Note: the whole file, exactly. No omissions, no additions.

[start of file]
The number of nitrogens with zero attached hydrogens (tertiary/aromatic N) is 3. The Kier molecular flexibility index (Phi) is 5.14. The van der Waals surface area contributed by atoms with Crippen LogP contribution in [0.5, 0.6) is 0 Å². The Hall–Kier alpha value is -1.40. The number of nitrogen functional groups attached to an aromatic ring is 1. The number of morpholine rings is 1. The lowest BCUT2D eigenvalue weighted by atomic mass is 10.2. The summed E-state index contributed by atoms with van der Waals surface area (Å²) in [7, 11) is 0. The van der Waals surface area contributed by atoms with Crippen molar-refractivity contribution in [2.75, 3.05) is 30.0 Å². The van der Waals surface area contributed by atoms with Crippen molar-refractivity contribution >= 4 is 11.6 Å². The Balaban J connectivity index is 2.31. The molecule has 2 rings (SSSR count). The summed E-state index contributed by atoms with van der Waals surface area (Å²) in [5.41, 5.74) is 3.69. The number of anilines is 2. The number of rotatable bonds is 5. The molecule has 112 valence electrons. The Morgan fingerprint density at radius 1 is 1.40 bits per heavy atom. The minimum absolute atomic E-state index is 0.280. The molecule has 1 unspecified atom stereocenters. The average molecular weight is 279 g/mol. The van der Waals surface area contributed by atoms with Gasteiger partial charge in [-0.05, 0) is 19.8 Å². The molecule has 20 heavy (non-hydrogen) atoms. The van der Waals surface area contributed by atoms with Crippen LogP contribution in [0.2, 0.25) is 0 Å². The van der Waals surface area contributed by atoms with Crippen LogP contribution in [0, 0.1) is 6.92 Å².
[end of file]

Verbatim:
The number of nitrogens with zero attached hydrogens (tertiary/aromatic N) is 3. The Kier molecular flexibility index (Phi) is 5.14. The van der Waals surface area contributed by atoms with Crippen LogP contribution in [0.5, 0.6) is 0 Å². The Hall–Kier alpha value is -1.40. The number of nitrogen functional groups attached to an aromatic ring is 1. The number of morpholine rings is 1. The lowest BCUT2D eigenvalue weighted by atomic mass is 10.2. The summed E-state index contributed by atoms with van der Waals surface area (Å²) in [7, 11) is 0. The van der Waals surface area contributed by atoms with Crippen molar-refractivity contribution in [2.75, 3.05) is 30.0 Å². The van der Waals surface area contributed by atoms with Crippen molar-refractivity contribution >= 4 is 11.6 Å². The Balaban J connectivity index is 2.31. The molecule has 2 rings (SSSR count). The summed E-state index contributed by atoms with van der Waals surface area (Å²) in [5.41, 5.74) is 3.69. The number of anilines is 2. The number of rotatable bonds is 5. The molecule has 112 valence electrons. The Morgan fingerprint density at radius 1 is 1.40 bits per heavy atom. The minimum absolute atomic E-state index is 0.280. The molecule has 1 unspecified atom stereocenters. The average molecular weight is 279 g/mol. The van der Waals surface area contributed by atoms with Gasteiger partial charge in [-0.05, 0) is 19.8 Å². The molecule has 20 heavy (non-hydrogen) atoms. The van der Waals surface area contributed by atoms with Crippen LogP contribution in [0.2, 0.25) is 0 Å². The van der Waals surface area contributed by atoms with Crippen LogP contribution in [0, 0.1) is 6.92 Å².